India's Ratio of female-to-male mean years of education received is 57.3 per cent while it is 90 per cent in the case of China. Similarly ratio of female to male labour force participation rate is 29.8 per cent in the case of India but China's rate is far better at 80.4 per cent. On the other hand, seats held by women in the national Parliament are 14.4 in the case of India while it is 24.9 in the case of China.
Despite the digital India campaign and huge funding in it, India fared poorly in the digital side of the goal-9 i.e. industry, innovation and infrastructure. In India, only 34.5 per cent of its total population are using the internet while in the case of China it is 54.3 which is also not a very good performance compared to Sweden which is 92 per cent. In the case of a mobile broadband subscription, India scores 37.5 per cent, China well ahead with 93.5 per cent and Sweden 127 per cent. Another indicator namely scientific and technical journal article per 1,000 population is only 0.1 while it is 0.4 for China which is also a poor score while it is 2.0 in the case of Sweden. India spends only 0.6 per cent of GDP on research and development; in China, it is 2.1 per cent which is good and Sweden spends 3.3 per cent.
Now coming back to the national report of Niti, we can see that none of the States has scored the perfect 100 points. Niti has categorized the States based on the index scores. Those who score from 0- 49 are categorized as aspirants. As no States have scored marks within this limit, there is no "Aspirant" State in India. The minimum index score recorded is 52 which is in respect of Bihar. The States which scored between 50 and 64 have been categorized as "performer" and those who received a score between 65 and 99 are categorized as "achievers". The highest score recorded among all States and UTs is 79 which is in favour of Chandigarh. All central and south Indian States have done well in the SDG front except that of Madhya Pradesh. Major North Indian States like UP, Bihar, Chhattisgarh, Jharkhand could not do well – they fall in the performer category. Four of the Northeastern States namely Meghalaya, Manipur, Nagaland and Assam failed to make it to the achiever category. The Eastern States namely West Bengal (62) and Odisha (61) remained at the performing Stage.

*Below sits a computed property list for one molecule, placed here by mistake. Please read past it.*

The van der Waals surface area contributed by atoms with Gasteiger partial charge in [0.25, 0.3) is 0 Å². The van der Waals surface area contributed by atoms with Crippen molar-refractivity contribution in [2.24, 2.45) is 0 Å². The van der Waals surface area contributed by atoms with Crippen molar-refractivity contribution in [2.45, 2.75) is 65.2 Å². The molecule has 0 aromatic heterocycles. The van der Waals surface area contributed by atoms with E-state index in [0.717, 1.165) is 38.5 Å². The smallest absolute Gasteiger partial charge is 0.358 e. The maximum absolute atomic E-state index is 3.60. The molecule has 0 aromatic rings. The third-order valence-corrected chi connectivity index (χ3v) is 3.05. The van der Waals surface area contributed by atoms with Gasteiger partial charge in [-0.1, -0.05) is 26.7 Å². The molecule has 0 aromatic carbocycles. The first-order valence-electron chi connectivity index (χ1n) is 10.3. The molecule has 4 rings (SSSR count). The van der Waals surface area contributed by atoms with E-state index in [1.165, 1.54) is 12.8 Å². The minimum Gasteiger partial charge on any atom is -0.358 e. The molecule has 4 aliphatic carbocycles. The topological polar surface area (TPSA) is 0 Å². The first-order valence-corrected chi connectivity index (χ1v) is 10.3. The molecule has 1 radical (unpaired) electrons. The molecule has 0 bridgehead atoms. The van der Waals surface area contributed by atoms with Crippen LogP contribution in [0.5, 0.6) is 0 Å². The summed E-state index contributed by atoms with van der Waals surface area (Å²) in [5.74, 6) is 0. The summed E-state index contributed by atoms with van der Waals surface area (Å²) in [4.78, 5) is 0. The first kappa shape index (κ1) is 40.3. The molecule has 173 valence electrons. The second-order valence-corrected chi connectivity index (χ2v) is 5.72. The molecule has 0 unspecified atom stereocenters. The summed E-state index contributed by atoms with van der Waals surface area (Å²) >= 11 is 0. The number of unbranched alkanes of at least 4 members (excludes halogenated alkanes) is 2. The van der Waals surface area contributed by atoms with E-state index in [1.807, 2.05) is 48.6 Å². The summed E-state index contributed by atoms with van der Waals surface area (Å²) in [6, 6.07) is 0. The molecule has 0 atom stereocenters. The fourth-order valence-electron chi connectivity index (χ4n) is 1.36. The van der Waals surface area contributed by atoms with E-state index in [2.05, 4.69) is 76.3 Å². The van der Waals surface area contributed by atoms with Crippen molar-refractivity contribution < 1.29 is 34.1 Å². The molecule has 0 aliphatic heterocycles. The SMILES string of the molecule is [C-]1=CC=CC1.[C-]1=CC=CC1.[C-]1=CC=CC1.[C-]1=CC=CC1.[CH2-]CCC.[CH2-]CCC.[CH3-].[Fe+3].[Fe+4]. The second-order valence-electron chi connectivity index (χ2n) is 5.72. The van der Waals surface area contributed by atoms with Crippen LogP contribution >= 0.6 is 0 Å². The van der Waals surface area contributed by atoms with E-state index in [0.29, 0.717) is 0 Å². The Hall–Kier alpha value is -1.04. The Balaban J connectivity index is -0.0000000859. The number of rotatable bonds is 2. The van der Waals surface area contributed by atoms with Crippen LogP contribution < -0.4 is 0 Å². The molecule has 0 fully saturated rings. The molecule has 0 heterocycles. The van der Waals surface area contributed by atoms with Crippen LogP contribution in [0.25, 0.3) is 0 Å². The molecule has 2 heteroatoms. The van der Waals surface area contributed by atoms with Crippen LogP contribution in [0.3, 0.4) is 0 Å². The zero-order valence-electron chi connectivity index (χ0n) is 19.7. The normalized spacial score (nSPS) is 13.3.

One notable point worth mentioning here is that most of the Indian States still think that sustainable development goals are to be achieved separately outside the normal development plan. As a result, they still have to link up their budget schemes to the SDG indicators. Many schemes that have been implemented on regular basis were not taken into consideration as these were not separately taken up under SDG. As such, the sooner we link up the full budget schemes to SDG the better it is. The States should also set up an effective Dashboard with the help of UNDP or any other experienced institution.